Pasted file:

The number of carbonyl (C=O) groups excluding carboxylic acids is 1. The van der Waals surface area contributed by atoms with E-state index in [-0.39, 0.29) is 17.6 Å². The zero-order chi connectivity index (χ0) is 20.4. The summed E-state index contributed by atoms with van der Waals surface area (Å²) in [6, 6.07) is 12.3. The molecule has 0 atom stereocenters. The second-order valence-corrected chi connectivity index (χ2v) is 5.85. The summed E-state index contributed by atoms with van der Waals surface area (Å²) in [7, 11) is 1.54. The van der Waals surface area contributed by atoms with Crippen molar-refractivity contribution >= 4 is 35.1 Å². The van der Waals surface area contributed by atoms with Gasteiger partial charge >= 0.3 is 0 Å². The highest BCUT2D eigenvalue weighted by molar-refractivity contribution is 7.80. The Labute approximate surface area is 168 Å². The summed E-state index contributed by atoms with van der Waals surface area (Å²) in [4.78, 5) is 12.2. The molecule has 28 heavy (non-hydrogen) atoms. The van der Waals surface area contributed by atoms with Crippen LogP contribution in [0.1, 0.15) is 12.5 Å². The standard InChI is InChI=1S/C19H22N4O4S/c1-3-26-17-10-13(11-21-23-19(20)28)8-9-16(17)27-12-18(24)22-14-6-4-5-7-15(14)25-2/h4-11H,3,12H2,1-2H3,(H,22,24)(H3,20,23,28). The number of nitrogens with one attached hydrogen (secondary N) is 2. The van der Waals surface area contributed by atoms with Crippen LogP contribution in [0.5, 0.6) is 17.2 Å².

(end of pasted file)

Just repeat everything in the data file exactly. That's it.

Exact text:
The number of carbonyl (C=O) groups excluding carboxylic acids is 1. The van der Waals surface area contributed by atoms with E-state index in [-0.39, 0.29) is 17.6 Å². The zero-order chi connectivity index (χ0) is 20.4. The summed E-state index contributed by atoms with van der Waals surface area (Å²) in [6, 6.07) is 12.3. The molecule has 0 atom stereocenters. The second-order valence-corrected chi connectivity index (χ2v) is 5.85. The summed E-state index contributed by atoms with van der Waals surface area (Å²) in [7, 11) is 1.54. The van der Waals surface area contributed by atoms with Crippen molar-refractivity contribution >= 4 is 35.1 Å². The van der Waals surface area contributed by atoms with Gasteiger partial charge >= 0.3 is 0 Å². The highest BCUT2D eigenvalue weighted by molar-refractivity contribution is 7.80. The Labute approximate surface area is 168 Å². The summed E-state index contributed by atoms with van der Waals surface area (Å²) in [4.78, 5) is 12.2. The molecule has 28 heavy (non-hydrogen) atoms. The van der Waals surface area contributed by atoms with Crippen LogP contribution in [0.1, 0.15) is 12.5 Å². The standard InChI is InChI=1S/C19H22N4O4S/c1-3-26-17-10-13(11-21-23-19(20)28)8-9-16(17)27-12-18(24)22-14-6-4-5-7-15(14)25-2/h4-11H,3,12H2,1-2H3,(H,22,24)(H3,20,23,28). The number of nitrogens with one attached hydrogen (secondary N) is 2. The van der Waals surface area contributed by atoms with Crippen LogP contribution in [0.5, 0.6) is 17.2 Å².